FOR IMMEDIATE RELEASE
Carlsbad Nine conservation and community organizations and the University of California sent a letter today to 7 North County incorporated cities and the U.S. Fish and Wildlife Service requesting that a number of development projects be held in abeyance pending completion of the cities' long-awaited Multiple Habitat Conservation Program.
The Multiple Habitat Conservation Program ("MHCP") has been under preparation for 10 years, yet the cities have permitted many large scale developments in the heart of the most important open space and endangered species habitat the Villages of La Costa, San Elijo Hills, University Commons and Rancho San Pasqual among others. At least 35 additional developments are now being considered for approval by the cities inside the "biologically preferred" ecosystem preserve proposed in recent MHCP documents.
"This is a crisis in conservation planning," said David Hogan, Urban Wildlands Program Coordinator for the Center for Biological Diversity. "It's development business as usual behind the facade of balanced conservation planning."
"In order to create a viable preserve, all of the North County cities have to work together something they aren't used to doing," added Diane Nygaard, President of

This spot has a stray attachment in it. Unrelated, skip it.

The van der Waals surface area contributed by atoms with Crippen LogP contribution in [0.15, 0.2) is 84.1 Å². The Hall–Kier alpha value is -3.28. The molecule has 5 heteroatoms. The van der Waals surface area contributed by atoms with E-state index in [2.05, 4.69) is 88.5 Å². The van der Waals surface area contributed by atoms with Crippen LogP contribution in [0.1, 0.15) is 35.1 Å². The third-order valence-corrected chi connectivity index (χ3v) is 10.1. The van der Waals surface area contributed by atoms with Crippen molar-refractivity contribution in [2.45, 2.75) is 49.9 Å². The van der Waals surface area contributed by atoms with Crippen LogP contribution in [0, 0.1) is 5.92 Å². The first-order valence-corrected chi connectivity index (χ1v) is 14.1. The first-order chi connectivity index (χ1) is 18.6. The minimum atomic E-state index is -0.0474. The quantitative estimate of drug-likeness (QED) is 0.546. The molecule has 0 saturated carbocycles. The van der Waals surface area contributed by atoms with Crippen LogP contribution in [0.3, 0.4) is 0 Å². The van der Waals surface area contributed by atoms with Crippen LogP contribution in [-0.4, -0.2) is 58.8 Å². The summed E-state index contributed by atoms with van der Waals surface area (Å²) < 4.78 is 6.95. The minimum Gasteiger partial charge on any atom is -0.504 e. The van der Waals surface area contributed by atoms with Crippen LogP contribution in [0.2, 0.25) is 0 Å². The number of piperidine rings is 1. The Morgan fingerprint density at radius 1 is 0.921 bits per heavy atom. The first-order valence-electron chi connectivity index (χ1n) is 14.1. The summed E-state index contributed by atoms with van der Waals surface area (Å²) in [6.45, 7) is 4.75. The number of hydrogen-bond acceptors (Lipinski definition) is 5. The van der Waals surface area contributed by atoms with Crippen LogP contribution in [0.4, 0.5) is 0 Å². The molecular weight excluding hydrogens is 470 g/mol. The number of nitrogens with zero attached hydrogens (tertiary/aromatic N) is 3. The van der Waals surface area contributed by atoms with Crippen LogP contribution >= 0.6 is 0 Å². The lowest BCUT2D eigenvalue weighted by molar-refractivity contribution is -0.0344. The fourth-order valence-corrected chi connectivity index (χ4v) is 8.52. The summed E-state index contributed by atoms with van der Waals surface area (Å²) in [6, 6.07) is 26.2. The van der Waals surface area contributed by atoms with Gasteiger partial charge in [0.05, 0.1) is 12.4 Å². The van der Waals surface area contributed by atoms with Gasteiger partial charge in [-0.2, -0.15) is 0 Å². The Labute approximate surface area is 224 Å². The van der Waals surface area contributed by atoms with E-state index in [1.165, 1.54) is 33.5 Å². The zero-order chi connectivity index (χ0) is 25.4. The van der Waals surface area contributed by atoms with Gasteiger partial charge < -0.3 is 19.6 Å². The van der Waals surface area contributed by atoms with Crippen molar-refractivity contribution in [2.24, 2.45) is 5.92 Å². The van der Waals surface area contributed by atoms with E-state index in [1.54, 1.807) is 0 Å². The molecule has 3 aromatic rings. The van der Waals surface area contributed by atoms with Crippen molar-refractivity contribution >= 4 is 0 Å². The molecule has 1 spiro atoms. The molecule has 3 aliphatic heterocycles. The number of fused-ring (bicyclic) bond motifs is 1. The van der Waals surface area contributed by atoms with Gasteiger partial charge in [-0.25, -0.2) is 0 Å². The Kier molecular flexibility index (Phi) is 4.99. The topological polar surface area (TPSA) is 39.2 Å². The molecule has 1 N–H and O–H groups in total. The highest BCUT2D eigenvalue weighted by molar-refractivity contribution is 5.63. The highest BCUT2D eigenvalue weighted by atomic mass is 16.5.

The Multiple Habitats Conservation Program will address all open space conservation, and provide permits to participating cities to "take" endangered species in exchange for establishment of an ecosystem preserve. The MHCP study area encompasses roughly 175 square miles including the cities of Carlsbad, Encinitas, Escondido, Oceanside, San Marcos, Solana Beach and Vista. The cities are seeking take permits for 67 endangered and sensitive species. Less than 27% of the MHCP study area is undeveloped natural open space.
Groups sending the letter include the University of California San Diego Natural Reserve System, California Native Plant Society, Center for Biological Diversity, Elfin Forest / Harmony Grove Town Council, Friends of Daley Ranch, Friends of Hedionda Creek, National Wildlife Federation, Preserve Calavera, San Diego Audubon Society, and Sierra Club.